The science of dumbbell presses.

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    The science of dumbbell presses.


    Hey guys. Like, probably, most of you - I've always stuck with the barbell press. But it hurts my shoulders when I go deep. (Articles describes the problem well - although that's a goofy site. It was originally on some forum that I can't remember.)

    I haven't totally come to grips with doing presses without lowering the bar to my chest (anyone else not do that?), because that messes up my shoulders for days, and also creates an unnatural-feeling sticking point that takes a good 50lbs off my max reps. I've got bad shoulders from sports.

    So, I'm familiar with all these ERG studies showing that dumbbell presses, and decline dumbbell presses, are the most efficient. I was thinking of making a change. A few questions:

    1. Is this bull****? I'd like to go heavy with my dumbbells (I'm firmly in the 4-8 rep camp), but I have the exact same problem with heavy dumbbells as with the barbell - in fact, moreso, because I have to start the dumbbell press right at my shoulders.

    2. Any suggestions, online sites, etc, with a complete and detailed layout of dumbbell mechanics? These things are never quite as simple as lie down + press, and I often hear that the dumbbell press is more complex than the barbell press - so that's a feat in and of itself. It took me months to get the ideal barbell press down.

    Thanks guys. Interested in hearing your thoughts.

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    If you have shoulder issues, then make sure your shoulder blades at pushed together, if you find this hard start doing scapula retraction exercises.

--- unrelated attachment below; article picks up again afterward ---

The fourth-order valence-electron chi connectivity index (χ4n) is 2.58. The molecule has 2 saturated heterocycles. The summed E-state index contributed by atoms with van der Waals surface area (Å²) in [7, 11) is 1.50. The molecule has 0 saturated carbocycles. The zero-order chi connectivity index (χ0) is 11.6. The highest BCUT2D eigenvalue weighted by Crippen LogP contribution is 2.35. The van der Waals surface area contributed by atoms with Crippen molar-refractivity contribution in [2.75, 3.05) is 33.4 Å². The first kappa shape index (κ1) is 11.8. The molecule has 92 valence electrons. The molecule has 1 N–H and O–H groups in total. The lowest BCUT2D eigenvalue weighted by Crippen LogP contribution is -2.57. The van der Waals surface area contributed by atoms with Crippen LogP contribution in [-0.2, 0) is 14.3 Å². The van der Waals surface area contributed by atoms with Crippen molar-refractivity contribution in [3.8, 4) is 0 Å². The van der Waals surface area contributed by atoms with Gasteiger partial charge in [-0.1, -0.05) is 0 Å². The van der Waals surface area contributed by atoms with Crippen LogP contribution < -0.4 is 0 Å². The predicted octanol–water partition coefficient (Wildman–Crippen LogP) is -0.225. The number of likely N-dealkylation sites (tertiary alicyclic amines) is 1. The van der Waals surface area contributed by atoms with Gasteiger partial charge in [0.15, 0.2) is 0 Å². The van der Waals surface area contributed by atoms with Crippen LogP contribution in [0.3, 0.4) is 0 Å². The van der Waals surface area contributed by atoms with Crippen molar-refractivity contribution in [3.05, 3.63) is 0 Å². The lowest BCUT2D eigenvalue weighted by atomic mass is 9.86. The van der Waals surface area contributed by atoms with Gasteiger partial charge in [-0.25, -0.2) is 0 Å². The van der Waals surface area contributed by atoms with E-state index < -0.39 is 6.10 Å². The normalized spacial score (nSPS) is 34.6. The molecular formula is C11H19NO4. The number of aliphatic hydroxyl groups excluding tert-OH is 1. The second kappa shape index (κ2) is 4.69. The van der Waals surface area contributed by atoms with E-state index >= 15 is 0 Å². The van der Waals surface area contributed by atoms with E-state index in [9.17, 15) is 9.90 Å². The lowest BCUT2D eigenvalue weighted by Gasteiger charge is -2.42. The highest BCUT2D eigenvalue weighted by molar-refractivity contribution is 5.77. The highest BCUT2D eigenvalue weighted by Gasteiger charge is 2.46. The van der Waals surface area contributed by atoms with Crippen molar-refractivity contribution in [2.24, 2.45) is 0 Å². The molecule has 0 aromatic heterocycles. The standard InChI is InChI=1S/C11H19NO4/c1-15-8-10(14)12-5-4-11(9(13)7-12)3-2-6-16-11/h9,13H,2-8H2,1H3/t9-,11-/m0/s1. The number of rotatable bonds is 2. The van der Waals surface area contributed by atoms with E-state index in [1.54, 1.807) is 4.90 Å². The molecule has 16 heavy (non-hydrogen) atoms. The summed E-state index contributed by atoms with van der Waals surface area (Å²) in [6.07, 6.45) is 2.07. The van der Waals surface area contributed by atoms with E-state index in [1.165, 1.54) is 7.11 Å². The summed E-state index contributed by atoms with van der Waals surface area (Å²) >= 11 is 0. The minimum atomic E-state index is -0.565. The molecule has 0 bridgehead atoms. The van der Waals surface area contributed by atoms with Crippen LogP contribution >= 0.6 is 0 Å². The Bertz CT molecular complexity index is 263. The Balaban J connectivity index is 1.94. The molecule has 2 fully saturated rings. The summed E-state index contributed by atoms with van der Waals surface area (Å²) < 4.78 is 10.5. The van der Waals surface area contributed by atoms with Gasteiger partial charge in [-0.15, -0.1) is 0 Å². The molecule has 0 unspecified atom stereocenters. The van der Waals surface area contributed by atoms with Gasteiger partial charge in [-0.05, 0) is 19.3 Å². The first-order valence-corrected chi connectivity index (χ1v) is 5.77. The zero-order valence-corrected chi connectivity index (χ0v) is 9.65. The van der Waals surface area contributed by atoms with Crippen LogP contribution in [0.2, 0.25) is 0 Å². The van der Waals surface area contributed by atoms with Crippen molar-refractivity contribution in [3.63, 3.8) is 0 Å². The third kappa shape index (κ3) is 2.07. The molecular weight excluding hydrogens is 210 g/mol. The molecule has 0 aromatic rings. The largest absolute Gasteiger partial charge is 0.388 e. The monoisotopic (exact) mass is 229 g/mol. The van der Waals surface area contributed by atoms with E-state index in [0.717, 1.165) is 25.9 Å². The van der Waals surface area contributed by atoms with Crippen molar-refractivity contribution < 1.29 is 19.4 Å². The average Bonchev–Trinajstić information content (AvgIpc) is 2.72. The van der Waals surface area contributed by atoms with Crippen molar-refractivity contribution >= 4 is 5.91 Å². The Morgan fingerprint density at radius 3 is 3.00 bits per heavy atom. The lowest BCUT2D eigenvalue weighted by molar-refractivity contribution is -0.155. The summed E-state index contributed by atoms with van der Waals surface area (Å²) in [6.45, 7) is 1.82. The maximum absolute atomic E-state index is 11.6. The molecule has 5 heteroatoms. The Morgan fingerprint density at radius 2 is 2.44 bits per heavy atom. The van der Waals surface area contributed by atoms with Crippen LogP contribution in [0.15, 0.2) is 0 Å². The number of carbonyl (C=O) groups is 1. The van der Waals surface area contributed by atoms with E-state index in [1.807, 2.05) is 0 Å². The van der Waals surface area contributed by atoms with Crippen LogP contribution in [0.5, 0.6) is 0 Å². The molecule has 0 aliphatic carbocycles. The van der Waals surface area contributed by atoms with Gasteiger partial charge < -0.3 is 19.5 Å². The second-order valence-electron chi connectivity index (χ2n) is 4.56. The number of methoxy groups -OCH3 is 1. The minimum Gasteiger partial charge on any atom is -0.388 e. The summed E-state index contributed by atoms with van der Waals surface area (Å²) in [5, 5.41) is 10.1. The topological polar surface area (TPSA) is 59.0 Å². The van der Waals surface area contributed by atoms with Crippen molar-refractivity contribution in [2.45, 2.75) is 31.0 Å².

Scapular Retraction

    Also you should be bringing it down to nipple level, maybe try abit lower then that, your upper arms should be at a 45 degree angle to your torso or slightly less if anything and you shouldnt bring it down closer to a inch above your chest(or follow that sites insuctions on ROM), if your still having problems then use neutral grip or dont rotate your wrists when pushing up.
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    I read you, Hectic. Thanks man.

    I have Rippetoe's "Starting Strength", which devotes a staggering number of pages to proper deadlift, bench, squat, clean+jerk, and military press form. Really an enjoyable read, too - nice sense of humor throughout.

    But I think I've troubleshot my form, and everything is pretty good. I've just got permanent loss of ROM in my shoulder, and really substantial weakness when it's that close to my body. If I'm lucky, dumbbells will help when I get the form down. I can only hope.